Spain’s Bankia: What Is The Present Problem?

By Tom
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Spain's Bankia: What Is The Present Problem?

Why do I think crossholding is the present Bankia problem?

From El País

Banco Financiero y de Ahorros (BFA)

Well it is not divine insight, nor inside information: It is how the cookie crumbles!

The capital needed for a reconstruction of Bankia has gone up from the 5.4 bio. EUR that FROB (Fondo de Reestructuración Ordenada Bancaria = The Spanish dustbin bank company). First an additional 15 bio. EUR last Monday – if I recall correctly – and yet another 4 bio. EUR on Friday. We are now at? Is it 23 bio. EUR? Hard to tell – the figure changes faster than the date.

Finally a total figure of 60 bio. EUR is bantered around for the final capital injection need of the whole sector (I’ll return to why that figure is probably considerably underestimated)

Not impairments on real estate.

It is unlikely that we are talking new bad surprises from the real estate assessments – though there might be the odd billion – hardly counts between comrades in the gutter. The FROB estimates that to 5.3 bio. EUR (also a “freeze frame” figure), but that is probably arrived at from the tables agreed with the ECB – so that is as solid as we can hope for at the present time – it will go up if any attempt is made to sell off the property; but that can’t happen, so it won’t? Never mind.

The capital is to be injected directly into Banco Financiero y de Ahorros (BFA), which is the “Bad Bank” mother company of Bankia (that is supposed to be the “Good Bank” – some problem filling that part; but..).

Now BFA is a holding company for the distressed banks – distressed due to insolvency, not so much illiquidity. Into this holding company all the shares and stock held by the subordinate banks are transferred – that is what I would do. These shares come presumably partly investment shares of these regional banks and whatever there is happens to be on the shelves with intention to sell.

Crossholding eliminated

These shares are then in the BFA sorted into nice little boxes and consolidated. Then the boxes with shares in Bank A, Bank B etc. are now OWN shares and don’t count in the BFA (and how do you price a share in a failed bank?). One thing is the holding of own shares which shouldn’t influence the value of the outstanding shares in possession of investors – it would only mean the equity is split between fewer shares. Far worse is the fact that in the banks that have transferred these shares to the holding company – they are now an undeniable loss.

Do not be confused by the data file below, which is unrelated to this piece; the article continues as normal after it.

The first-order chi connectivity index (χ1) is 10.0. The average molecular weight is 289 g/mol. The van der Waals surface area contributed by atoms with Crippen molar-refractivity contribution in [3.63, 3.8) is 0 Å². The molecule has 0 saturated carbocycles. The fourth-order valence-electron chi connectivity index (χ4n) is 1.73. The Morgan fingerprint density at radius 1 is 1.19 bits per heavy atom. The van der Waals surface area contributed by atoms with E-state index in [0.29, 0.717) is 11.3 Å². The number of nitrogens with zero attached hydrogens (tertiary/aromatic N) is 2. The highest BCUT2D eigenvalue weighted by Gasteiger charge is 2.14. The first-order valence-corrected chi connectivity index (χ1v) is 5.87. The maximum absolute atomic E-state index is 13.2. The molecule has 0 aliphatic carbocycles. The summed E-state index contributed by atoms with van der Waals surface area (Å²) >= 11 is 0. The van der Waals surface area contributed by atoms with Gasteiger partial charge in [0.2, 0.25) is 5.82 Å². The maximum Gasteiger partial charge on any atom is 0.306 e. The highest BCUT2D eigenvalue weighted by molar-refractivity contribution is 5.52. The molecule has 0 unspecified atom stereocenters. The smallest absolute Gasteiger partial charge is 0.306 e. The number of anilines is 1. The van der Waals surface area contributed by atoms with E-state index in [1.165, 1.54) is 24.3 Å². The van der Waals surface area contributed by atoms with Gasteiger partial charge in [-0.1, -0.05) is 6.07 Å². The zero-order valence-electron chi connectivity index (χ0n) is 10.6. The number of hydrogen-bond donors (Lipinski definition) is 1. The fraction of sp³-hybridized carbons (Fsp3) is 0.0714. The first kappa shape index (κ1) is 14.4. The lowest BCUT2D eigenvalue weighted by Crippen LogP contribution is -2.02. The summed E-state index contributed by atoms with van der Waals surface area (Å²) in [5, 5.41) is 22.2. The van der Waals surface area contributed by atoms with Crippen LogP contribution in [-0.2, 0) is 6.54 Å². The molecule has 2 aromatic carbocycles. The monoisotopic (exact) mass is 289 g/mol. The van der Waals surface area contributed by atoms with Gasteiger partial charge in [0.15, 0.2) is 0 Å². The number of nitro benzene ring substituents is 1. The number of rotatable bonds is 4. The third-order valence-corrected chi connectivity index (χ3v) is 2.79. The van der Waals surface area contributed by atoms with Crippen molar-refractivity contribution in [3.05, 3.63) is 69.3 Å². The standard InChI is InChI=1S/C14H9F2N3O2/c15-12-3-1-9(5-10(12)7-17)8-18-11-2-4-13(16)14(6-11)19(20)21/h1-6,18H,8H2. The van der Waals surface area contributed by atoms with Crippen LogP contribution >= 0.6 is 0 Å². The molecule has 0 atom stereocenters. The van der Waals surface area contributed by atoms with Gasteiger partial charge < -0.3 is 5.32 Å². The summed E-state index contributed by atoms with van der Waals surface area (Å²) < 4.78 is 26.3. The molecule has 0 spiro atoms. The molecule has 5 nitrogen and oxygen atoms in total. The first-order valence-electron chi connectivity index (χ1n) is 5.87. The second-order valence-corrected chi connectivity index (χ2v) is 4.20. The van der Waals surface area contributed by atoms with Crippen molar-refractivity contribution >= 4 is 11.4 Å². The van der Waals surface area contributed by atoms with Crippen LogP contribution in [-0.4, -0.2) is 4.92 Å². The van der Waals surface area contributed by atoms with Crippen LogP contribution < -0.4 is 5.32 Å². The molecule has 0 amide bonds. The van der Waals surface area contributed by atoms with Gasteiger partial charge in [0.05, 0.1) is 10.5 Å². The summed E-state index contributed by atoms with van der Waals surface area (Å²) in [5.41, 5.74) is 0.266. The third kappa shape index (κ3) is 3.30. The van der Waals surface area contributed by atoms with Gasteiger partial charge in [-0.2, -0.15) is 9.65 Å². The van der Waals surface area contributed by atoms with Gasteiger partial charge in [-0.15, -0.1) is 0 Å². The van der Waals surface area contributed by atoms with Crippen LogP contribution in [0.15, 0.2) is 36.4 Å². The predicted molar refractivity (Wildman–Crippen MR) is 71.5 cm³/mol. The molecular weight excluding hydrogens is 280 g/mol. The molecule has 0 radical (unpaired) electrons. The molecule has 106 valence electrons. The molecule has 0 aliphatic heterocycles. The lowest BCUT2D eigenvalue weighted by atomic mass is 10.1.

Chances are that those are the first 15 bio. EUR – but I might have gotten it the wrong way around.

Financing Developers

When a developer starts building the take a loan in the bank and leave shares for that loan as collateral. As the building nears completion the value of the property is supposed to take over from the shares as collateral.

Now the developer might buy more shares, as he might not need the entire loan all at once. This temporary placement will push up share prices. So – now all of a sudden the collateral is increased in value – which means they are security for an even bigger loan (to cover such nuisances as cost overruns, delays, Ferrari sports cars the odd bribe (though nearly legitimate afterthoughts as roads etc.). Eventually the block of flats is heavily overpriced and possible buyers broke. There is a limit to how much the bank can lend to home buyers to get the property off their hands.

And to make matters worse the nasty German chaps from the ECB goes over the banks books and find the collateral wanting. Thus the shares are seized by the bank (and much worse: The Ferrari is impounded).

Here I do assume the bank has been so much above board, that it has not accepted its own shares as collateral!

These seized shares are now to be sold and are put on the shelf with slightly shop soiled merchandise transferred to the holding company – here they are again sorted into the neat little boxes marked with each company’s name. And to the horror the collective number of own shares rises yet again.

It doesn’t affect the debt of the developer, as these shares cannot be sold. What is worse it doesn’t affect the impairments that should have been reduced with the proceeds from the sale of the shares. Again: We are not now talking reservation – we are talking impairment – that much closer to irredeemable loss.